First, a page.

Everything You Need To Know About Your Rugs
Eighteenth Street Orientals breaks down the rug basics so that you’re fully covered. Learn how to properly measure your space, common rug materials, different types of rugs, and how to maintain and care for your rug.
Rugs can create intimate atmospheres. They add warmth to a room and define a space. In order to find the perfect rug for your home, it’s important to measure the area with a tape measure before purchasing. Make sure to keep vents and doors in mind so that your rug will not hinder them. The general rule of thumb when measuring a dining room is to add 48 inches to the length and width of the total dining room table. For hallways, subtract 12 inches from the length and width to allow a 6 inch border around all sides. Other rooms can be very versatile depending on furniture arrangement.
A natural fiber created from sheep fleece and known for its strength and softness. The fleece’s location on the sheep determines the quality of the wool. The longer the fibers, the better the wool. These rugs were first designed in order to insulate living quarters in the winter months. Wool absorbs moisture while regulating temperature at the same time. It’s also known for its ability to self-clean due to its water repellent surface and resistance to grime.
A natural fiber, cotton is derived directly from the cotton plant. Because cotton can easily absorb dyes, cotton rugs are most often available in a number of colors and patterns.
Obtained from the cocoon of the silkworm larva, silk is a luxurious material known for its soft texture and shiny appearance. The silk’s fibers refract light producing it’s shine and is also known for its tensile strength.
A less expensive alternative to silk, viscose is a shiny, silky, synthetic material. Like cotton, viscose rugs can easily be dyed. Of course, it’s stability can not be compared to that of natural fibers. Viscose rugs are a great look without the high price tag.
These materials range from seagrass, jute, and sisal and are environmentally friendly.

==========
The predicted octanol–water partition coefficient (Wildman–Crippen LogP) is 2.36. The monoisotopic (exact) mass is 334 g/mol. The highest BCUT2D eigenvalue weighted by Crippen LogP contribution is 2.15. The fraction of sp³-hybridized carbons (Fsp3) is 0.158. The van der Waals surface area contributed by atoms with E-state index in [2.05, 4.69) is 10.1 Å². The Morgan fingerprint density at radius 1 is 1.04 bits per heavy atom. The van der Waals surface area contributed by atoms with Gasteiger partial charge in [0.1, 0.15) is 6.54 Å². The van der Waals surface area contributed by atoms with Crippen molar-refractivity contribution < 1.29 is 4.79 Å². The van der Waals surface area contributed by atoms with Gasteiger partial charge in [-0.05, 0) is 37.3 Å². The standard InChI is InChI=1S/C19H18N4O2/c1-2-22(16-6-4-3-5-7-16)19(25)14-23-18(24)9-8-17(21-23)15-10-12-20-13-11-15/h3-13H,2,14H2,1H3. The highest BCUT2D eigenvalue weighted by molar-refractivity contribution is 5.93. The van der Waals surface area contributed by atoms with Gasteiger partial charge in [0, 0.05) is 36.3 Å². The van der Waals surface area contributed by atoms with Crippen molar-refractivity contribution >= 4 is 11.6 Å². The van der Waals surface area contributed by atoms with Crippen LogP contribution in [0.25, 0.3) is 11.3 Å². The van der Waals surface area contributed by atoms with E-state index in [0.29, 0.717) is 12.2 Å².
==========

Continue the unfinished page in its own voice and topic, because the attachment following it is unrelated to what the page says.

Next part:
When vacuuming your wool rug, its best to use the hand held attachment. If using an upright vacuum cleaner, turn the beater bar off, or if it can not be turned off, raise the height of the beater bar to its highest setting. The serging on the edge of rugs are very sensitive. Running the vacuum over the edges will cause the serging to deteriorate and fibers will come loose around the edges. To avoid this, carefully place your vacuum on the edge of the rug steering clear from the edge that is serged.
No matter the type of stain, always act quickly. An easy stain removing recipe for wool rugs is 1/2 teaspoon dye-free liquid dish soap and 2 cups of warm water. Apply the solution using a clean white cotton towel and blot (do not scrub). Repeat this process until the stain is completely removed. For pet stains, you can add 1/4 cup of white vinegar to the solution above. Never use chemicals to clean your rug. Cleaning a handmade wool rug is different from cleaning carpet, contact us if you’re unsure. Don’t worry, if your stain is stubborn, we offer professional cleaning services.
We recommend a rug pad underneath every area rug. Rug pads extend the life of your rug as it absorbs wear and tear from the friction between floor and rug. They help avoid accidents, slipping on moving rugs, and assist in preventing turned up edges. Pads also provide extra cushion on hard surfaces for your comfort.
To extend the beauty of your hand-made rugs, applying a treatment can help to protect against stains and soil. Contact us to learn more about our professional treatment services. Our treatment is petroleum based, non-toxic for humans and animals, and safe on both rugs and fabrics.
Oriental rugs are mainly from Afghanistan, India, Persia (Iran), Nepal, Pakistan, Tibet and Turkey. These rugs are hand-knotted to create a pile from wool fibers. The best quality wool comes from cool, moist climates where good grazing is found for sheep to produce soft, smooth wool. Hand-knotted rugs are created from two types of knots: Persian or Turkish. A rug is dyed generally using a vegetable dying process, a traditional yet rural method or a synthetic dying process, a commercial method. Dark blue (Indigo), rusty-red (Madder) and muted gold (Larkspur) are the most commonly used vegetable dyes in oriental rugs.